October 11, 2019
Laredo Morning News | By Ed Whitacre, for the Express-News
In 1992, when we decided to relocate the corporate headquarters of AT&T to Texas, we did so for a number of reasons: the Texas business climate and the growth of economic opportunity; the work ethic of the Texas workforce; and the quality of life in Texas. State and local parks were an important part of our consideration.
State and local parks are essential to providing outdoor experiences to an increasingly urban state. They help preserve our Texas heritage, culture and way of life. And importantly, they are critical to our economy.
Nearly 10 million people visit state parks each year. According to a 2018 Economic Impact report, the parks generated nearly $900 million in sales, had a $240 million impact on the incomes of Texas residents and supported an estimated 6,081 jobs.
For local economies, state parks can be a tremendous economic booster. Parks are analogous to retail stores in the sense that people visit them for the attractions. The higher the quality and the more attractions inside the park, the greater the number of visits and the longer people stay — spending money in stores, hotels and restaurants along the way.
State parks help preserve our natural environment and instill in Texans a love and appreciation of the great outdoors. Generations of Texans have worked and enjoyed the land, and if we are to continue our culture, our way of life and our traditions, we need the next generation of Texans to have a deep appreciation for our roots. Appreciating our natural environment is critical in that.
Texas has 27 million people who increasingly gravitate to our parks seeking a respite from the city and a way to connect with the outdoors. The parks are overflowing and stretched to the limit as Texans seek out outdoor opportunities in a state that is 95 percent privately owned with limited public access.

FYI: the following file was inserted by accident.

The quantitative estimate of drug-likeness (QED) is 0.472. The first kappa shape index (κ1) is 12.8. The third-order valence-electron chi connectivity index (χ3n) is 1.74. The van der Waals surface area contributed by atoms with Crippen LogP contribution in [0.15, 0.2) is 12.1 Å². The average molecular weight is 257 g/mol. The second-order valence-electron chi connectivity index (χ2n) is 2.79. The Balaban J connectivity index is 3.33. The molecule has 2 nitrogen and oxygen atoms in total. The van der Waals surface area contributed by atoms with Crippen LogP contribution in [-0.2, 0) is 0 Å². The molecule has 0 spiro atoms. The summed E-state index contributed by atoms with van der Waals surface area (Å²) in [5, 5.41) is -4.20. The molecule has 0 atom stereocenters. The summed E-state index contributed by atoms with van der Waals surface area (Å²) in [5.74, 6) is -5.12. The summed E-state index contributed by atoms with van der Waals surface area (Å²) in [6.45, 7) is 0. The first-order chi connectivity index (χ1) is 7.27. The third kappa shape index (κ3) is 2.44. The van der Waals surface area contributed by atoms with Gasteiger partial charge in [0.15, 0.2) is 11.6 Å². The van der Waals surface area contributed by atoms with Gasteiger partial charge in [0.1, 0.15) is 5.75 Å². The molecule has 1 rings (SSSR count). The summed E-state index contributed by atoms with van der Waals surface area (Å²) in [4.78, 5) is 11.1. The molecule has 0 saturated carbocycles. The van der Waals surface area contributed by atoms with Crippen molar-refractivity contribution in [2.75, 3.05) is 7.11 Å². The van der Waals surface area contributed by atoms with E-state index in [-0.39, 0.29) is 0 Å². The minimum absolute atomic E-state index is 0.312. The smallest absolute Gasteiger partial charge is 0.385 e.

Texas is a big state. We have many parks. But hurricanes and natural disasters have taken their toll, and our park system is aging and infrastructure is outdated. Chronic underfunding has placed a strain on our system. You cannot maintain an effective park system without the ability to fund long-term capital improvements.
The good news is, on Nov. 5, Texans can go to the polls and help directly address this challenge. Because of the leadership of the Texas Legislature in 2019, a constitutional amendment will be presented as Proposition 5 on the ballot in this upcoming election.
Proposition 5 will constitutionally dedicate funds from an existing sales tax on sporting goods and apply that revenue to the Texas Parks & Wildlife Department and the Texas Historical Commission. This is not a new tax. It is truth in taxation, ensuring that money set aside for the purpose of protecting our parks and historical sites is used as intended.
If we are to meet the growing demand and ensure future generations can enjoy the outdoors, our parks and historical sites need a dedicated stream of funding. They are good for business, good for the economy and good for Texas. A constitutional dedication will preserve our parks and historical sites for future generations. Let’s get it right for our state, our visitors and our hardworking Texans.
Ed Whitacre is the former chairman and CEO of General Motors. He is also a former chairman of the board and CEO of AT&T Inc.